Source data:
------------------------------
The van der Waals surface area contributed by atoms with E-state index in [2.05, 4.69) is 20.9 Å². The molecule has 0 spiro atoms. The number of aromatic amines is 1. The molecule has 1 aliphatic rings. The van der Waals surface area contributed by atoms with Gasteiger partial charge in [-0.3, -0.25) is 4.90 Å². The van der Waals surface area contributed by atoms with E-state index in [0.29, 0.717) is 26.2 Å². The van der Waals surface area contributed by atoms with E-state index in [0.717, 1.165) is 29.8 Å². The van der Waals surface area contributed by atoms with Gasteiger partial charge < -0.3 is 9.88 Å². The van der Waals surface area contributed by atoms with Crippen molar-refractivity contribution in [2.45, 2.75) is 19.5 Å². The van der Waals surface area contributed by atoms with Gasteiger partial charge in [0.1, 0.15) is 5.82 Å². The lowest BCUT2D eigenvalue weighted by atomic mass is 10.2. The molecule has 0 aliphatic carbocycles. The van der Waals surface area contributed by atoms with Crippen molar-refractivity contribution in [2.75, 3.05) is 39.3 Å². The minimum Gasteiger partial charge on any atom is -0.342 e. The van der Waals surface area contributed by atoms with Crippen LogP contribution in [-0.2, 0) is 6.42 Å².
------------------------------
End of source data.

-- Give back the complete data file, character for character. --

The van der Waals surface area contributed by atoms with E-state index in [2.05, 4.69) is 20.9 Å². The molecule has 0 spiro atoms. The number of aromatic amines is 1. The molecule has 1 aliphatic rings. The van der Waals surface area contributed by atoms with Gasteiger partial charge in [-0.3, -0.25) is 4.90 Å². The van der Waals surface area contributed by atoms with E-state index in [0.29, 0.717) is 26.2 Å². The van der Waals surface area contributed by atoms with E-state index in [0.717, 1.165) is 29.8 Å². The van der Waals surface area contributed by atoms with Gasteiger partial charge < -0.3 is 9.88 Å². The van der Waals surface area contributed by atoms with Crippen molar-refractivity contribution in [2.45, 2.75) is 19.5 Å². The van der Waals surface area contributed by atoms with Gasteiger partial charge in [0.1, 0.15) is 5.82 Å². The lowest BCUT2D eigenvalue weighted by atomic mass is 10.2. The molecule has 0 aliphatic carbocycles. The van der Waals surface area contributed by atoms with Crippen molar-refractivity contribution in [2.75, 3.05) is 39.3 Å². The minimum Gasteiger partial charge on any atom is -0.342 e. The van der Waals surface area contributed by atoms with Crippen LogP contribution in [-0.2, 0) is 6.42 Å².